I assume there is a lot in this for us, leading our teams through the highly competitive landscape of our businesses. Who is our bench? How much attention do we give to the “second layer”? Do we let our star performers suck all our attention? Star performers are fragile, in business like in sports. They need attention and reinforcing, positive feedback. But their energy is usually high, boosted by excitement of their challenges and the self-confidence inspired by their results. Our second layer may need a bit more excitement and self-confidence.

Hay identified that 70% of an organization’s culture comes from the behaviours of its leaders. Our bench is definitely part of our leadership team. When my partners and I work on cultural changes, we seek to focus, like my coach friend, not so much on the star-performers, usually busy with other glorious battles, but on that solid bench.

 And if you totally disagree and continue to believe that your unique point of attention should be your star performers and yourself (since you must be a star as well;) watch out, you may end up like Jose Mourinho, Fabio Capelli or Diego Simeone…


Leadership is an art… Enjoy your artistic journey!

  • “Rethinking Infidelity”: test you inclusion skills, as a leader!

    Friday March 10th, 2017 0 comments

    I am still puzzled as to why TED proposed me to watch the following intervention of a Belgian born, New-York based psychotherapist, Esther Perel… The title of her intervention sounded provocative: “Rethinking infidelity!” I had a few minutes to spare and chose to watch. My doubts and rather neutral attitude gradually faded. I liked the tone of her voice, the…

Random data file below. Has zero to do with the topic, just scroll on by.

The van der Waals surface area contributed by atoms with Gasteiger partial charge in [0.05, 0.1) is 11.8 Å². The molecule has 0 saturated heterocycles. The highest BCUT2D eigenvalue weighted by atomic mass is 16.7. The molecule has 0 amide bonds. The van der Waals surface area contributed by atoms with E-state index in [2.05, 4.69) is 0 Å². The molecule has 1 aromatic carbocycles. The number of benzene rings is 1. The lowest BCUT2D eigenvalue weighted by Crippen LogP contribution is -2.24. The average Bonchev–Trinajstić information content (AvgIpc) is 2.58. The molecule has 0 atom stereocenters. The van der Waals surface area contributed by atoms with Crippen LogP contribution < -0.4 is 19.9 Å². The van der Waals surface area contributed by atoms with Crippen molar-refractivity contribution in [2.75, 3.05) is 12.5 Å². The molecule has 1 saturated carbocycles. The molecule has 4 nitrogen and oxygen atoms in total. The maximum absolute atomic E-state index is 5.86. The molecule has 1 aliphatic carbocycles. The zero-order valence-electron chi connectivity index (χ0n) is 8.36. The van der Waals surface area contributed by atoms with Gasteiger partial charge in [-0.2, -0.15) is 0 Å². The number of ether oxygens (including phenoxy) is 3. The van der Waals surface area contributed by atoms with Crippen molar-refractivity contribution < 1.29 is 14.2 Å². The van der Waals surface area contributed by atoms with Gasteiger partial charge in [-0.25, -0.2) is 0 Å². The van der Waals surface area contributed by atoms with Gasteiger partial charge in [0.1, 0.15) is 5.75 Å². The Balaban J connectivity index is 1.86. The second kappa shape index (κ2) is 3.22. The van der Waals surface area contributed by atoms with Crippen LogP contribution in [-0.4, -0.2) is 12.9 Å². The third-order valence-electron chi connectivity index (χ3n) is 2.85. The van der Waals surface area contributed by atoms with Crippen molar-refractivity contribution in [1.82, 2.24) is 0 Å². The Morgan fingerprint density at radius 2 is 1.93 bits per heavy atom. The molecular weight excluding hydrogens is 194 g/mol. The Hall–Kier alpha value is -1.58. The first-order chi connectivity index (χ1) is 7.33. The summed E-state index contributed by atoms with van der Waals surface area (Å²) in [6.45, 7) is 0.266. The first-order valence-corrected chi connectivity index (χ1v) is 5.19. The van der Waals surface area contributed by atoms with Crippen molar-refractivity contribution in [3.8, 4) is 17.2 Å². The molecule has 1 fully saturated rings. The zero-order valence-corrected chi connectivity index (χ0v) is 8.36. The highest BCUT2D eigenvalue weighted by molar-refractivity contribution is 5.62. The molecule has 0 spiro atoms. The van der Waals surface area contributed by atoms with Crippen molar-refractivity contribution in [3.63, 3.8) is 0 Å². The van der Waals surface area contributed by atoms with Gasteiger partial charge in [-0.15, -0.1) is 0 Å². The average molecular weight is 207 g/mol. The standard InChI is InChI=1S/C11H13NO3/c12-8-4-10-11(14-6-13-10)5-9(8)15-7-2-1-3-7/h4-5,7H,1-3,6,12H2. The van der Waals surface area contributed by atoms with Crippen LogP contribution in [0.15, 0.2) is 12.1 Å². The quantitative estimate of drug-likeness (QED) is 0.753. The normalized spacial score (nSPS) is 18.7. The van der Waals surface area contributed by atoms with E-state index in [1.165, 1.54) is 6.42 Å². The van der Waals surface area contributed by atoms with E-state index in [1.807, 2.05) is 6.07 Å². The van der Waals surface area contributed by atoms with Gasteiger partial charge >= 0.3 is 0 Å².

Read the full article →

  • A tale of two CEO’s and their unusual relationship to elevators

    Friday February 24th, 2017 4 comments

    The title of this new post may have you thinking of this clip which has been around for a while, but it is totally UNRELATED! But just for the fun… Now, more seriously, the tale relates to two organizations and how their leaders used the elevator in a totally different manner. One could almost say that the relationship of the…

    Read the full article →

  • Three lessons in team dynamics that business could teach sports

    Friday February 17th, 2017 8 comments

    Since the end of 2016, I have had the chance to be invited to support teams or players both in Ice-Hockey and Football. Three months into this part-time activity, I realize that there are at least three things successful Business Leaders can bring to Sport Coaches. It should be of interest to those who seek to create a culture that…

    Read the full article →

  • Leaders take a stand!

    Thursday February 9th, 2017 2 comments

    Difficult moment for businesses in the US… Whereas, traditionally they would publicly try to stay away from taking a stand on political issues, some politicians seem determined to draw them in. It almost seems that Disruption will not solely apply to technology and strategy but also to social and political. And, consequently, in one of the biggest US sports events…

    Read the full article →

  • When democracy depends on our leadership attitude!